When your barrel horse has problems, it usually means you, as a rider, have problems. When your barrel horse goes too far past a barrel, be it the first barrel or the second, it shows me that one of two things can be going wrong—a rider error or a problem with the horse’s body position. Luckily, it’s fairly easy to correct both of these problems.
[MORE WITH RON: Level Out]
Here, I’ll explain four problematic approaches and how your incorrect position affects your horse. Then, I’ll share tips on how to work on your barrel approach at home to make faster competition runs.
The Wrong Approach
Working with riders across the country at barrel racing clinics, I see many horses that start their turns too early with their shoulders. A horse that does that, even if he doesn’t hit a barrel, is leaned over too far to make a good turn. This affects how your horse comes out of the turn and how he’s set up for the next barrel, as well as the overall run time.
In this situation, most riders are in what I call the “standing up” position. You anticipate the turn several strides before getting to the barrel, and you release your horse into the turn too early. Watch a film of yourself running the pattern to see if you’re guilty of any of the following mistakes.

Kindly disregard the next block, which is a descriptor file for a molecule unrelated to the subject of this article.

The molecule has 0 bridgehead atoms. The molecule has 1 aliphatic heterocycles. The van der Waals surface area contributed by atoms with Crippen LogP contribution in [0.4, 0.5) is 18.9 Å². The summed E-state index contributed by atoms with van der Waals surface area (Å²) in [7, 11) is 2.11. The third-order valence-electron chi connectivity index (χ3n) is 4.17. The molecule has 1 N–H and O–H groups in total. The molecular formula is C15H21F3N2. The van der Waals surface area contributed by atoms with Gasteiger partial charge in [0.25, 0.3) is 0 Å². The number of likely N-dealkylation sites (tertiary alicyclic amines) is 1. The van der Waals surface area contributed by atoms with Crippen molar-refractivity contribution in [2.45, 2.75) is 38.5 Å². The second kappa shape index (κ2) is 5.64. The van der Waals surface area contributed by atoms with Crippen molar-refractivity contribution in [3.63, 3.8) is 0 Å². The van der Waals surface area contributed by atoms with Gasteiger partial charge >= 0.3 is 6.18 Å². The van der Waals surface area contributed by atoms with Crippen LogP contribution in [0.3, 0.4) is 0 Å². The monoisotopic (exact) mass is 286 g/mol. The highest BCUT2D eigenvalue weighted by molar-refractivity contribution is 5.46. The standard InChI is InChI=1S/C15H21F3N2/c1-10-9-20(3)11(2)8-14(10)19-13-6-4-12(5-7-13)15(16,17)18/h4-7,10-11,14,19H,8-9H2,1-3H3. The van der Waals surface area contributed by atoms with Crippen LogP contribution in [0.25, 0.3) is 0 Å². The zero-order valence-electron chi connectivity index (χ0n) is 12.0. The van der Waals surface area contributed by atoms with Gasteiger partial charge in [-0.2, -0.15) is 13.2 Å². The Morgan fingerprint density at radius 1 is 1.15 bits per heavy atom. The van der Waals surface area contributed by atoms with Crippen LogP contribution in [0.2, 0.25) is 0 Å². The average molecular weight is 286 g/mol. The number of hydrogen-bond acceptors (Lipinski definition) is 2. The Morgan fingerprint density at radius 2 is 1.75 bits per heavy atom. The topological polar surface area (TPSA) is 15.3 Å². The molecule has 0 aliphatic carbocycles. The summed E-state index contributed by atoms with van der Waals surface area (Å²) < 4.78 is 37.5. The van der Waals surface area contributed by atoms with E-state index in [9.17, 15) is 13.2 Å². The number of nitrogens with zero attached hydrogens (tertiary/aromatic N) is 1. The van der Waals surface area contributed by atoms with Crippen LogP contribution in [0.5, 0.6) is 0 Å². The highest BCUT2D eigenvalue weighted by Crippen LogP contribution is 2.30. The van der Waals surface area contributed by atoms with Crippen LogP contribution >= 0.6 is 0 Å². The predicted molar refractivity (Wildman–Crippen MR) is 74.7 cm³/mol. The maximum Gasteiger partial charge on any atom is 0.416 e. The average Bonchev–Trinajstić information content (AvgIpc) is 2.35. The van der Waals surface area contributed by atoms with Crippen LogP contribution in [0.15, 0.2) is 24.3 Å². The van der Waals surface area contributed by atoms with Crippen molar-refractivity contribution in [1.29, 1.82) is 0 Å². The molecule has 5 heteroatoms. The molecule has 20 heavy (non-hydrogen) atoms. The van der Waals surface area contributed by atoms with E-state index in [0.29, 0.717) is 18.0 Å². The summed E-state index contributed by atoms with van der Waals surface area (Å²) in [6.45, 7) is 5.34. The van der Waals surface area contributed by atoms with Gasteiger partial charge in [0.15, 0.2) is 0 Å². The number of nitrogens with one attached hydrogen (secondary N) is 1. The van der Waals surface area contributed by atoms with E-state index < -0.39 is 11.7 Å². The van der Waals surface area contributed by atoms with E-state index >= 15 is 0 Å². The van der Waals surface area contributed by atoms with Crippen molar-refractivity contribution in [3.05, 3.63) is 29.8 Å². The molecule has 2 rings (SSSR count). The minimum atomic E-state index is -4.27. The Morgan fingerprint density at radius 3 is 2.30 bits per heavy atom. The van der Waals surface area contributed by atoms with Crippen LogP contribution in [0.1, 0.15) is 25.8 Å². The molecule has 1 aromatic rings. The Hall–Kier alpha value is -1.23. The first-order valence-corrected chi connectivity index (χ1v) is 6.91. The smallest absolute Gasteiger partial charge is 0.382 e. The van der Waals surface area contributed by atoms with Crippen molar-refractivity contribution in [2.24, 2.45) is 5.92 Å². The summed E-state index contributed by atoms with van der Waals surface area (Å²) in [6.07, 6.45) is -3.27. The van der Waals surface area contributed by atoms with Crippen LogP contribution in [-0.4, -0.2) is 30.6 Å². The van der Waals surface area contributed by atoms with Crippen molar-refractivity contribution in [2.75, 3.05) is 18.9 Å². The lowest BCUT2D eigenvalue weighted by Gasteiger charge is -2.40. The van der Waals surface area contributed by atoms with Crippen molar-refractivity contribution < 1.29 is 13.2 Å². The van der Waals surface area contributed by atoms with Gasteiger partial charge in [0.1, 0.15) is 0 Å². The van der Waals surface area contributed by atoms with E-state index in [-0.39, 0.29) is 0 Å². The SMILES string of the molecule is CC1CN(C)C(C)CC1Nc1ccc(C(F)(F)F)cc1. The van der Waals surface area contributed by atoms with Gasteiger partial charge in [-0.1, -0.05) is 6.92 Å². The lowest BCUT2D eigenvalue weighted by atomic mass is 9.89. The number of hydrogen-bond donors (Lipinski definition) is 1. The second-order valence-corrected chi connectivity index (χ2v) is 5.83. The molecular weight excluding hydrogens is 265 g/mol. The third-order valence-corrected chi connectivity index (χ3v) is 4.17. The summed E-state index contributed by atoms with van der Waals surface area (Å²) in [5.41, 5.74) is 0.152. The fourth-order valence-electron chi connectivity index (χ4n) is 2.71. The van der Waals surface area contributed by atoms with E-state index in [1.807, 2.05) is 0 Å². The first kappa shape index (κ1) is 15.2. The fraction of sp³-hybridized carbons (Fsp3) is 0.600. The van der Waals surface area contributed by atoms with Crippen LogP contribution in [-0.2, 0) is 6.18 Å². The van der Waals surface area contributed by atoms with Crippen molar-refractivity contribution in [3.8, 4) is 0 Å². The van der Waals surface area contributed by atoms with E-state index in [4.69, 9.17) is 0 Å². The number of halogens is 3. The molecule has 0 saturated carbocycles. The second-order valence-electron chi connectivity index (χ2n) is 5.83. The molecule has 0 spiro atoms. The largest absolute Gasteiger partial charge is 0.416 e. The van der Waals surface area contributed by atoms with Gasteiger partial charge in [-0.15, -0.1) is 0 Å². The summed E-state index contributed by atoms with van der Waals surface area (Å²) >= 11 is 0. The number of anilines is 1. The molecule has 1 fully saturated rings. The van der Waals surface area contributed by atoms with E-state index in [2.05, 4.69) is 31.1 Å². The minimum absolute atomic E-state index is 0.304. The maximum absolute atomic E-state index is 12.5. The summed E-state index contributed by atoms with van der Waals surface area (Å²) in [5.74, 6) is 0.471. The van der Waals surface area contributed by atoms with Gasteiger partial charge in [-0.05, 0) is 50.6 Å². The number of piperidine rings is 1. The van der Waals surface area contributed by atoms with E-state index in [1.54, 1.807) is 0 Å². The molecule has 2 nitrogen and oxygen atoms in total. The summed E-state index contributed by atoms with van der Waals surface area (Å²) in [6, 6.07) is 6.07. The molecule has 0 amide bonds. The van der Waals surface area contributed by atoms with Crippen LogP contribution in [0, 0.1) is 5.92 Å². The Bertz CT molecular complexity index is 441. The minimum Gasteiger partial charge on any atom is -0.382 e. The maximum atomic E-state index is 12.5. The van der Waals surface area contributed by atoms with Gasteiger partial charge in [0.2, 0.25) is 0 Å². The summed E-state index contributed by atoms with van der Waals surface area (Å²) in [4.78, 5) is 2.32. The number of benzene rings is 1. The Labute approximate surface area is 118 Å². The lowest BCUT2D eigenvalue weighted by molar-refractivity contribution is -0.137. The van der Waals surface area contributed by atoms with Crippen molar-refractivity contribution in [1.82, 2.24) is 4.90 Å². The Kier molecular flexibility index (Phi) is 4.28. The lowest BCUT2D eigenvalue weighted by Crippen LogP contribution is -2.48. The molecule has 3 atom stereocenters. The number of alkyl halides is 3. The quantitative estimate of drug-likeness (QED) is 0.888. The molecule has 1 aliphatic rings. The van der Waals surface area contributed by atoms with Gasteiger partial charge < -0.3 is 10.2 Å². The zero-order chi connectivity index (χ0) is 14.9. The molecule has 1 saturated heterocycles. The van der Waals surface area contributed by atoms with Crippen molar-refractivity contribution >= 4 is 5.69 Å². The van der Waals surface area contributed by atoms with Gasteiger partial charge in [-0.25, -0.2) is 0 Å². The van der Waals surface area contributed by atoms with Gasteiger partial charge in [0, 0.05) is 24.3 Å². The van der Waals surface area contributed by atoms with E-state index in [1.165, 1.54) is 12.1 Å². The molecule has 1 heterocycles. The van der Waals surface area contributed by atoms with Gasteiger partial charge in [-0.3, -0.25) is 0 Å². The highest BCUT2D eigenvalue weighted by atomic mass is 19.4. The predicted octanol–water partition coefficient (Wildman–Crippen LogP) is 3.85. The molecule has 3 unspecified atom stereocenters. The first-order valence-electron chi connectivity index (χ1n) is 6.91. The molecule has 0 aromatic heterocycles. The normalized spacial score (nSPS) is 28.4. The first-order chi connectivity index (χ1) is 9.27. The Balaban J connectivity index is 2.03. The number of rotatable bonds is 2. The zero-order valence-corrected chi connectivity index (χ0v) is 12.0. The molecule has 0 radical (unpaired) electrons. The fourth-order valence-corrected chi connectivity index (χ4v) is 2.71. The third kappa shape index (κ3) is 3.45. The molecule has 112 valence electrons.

• Lifting forward off your back pockets with your upper body and leaning toward the barrel.
• Putting your hands forward.
• Your horse loses his guide to go past the barrel.
• Without any cue from you, your horse moves in to the turn too soon.
[READ: 5 Barrels for Success]
You might not realize you’re asking your horse to turn early through poor horsemanship and body position. This causes your horse to shoulder-in to the barrel. Another result is that the momentum carries your horse too far past the barrel at the wrong angle for a good turn. This makes for a rough finish on that barrel and poor start to the next rather than a crisp finish and a solid setup.
You want forward motion in your horse, so you get forward in your body to achieve that. But I want you to get that drive by looking ahead, sitting on your pockets, and driving your horse forward with your feet.
Maintaining the proper position going in to a barrel will keep you and your horse balanced for the turn.
First, check your position. Sit on your pockets in the saddle seat, and ride with your feet to push your horse forward. Stay in the middle of your horse, centered in the saddle all four ways—meaning no leaning front or back, or from side to side. A horse that wants to shut down might cause you to lean forward. That changes how you’re balanced going to a barrel.
When you lift out of the saddle, you lose foot power. The standing position puts your feet behind you so you can’t drive your horse forward. When you lose your hands and feet, you’re just a passenger and no longer the driver, which is unsafe and ineffective.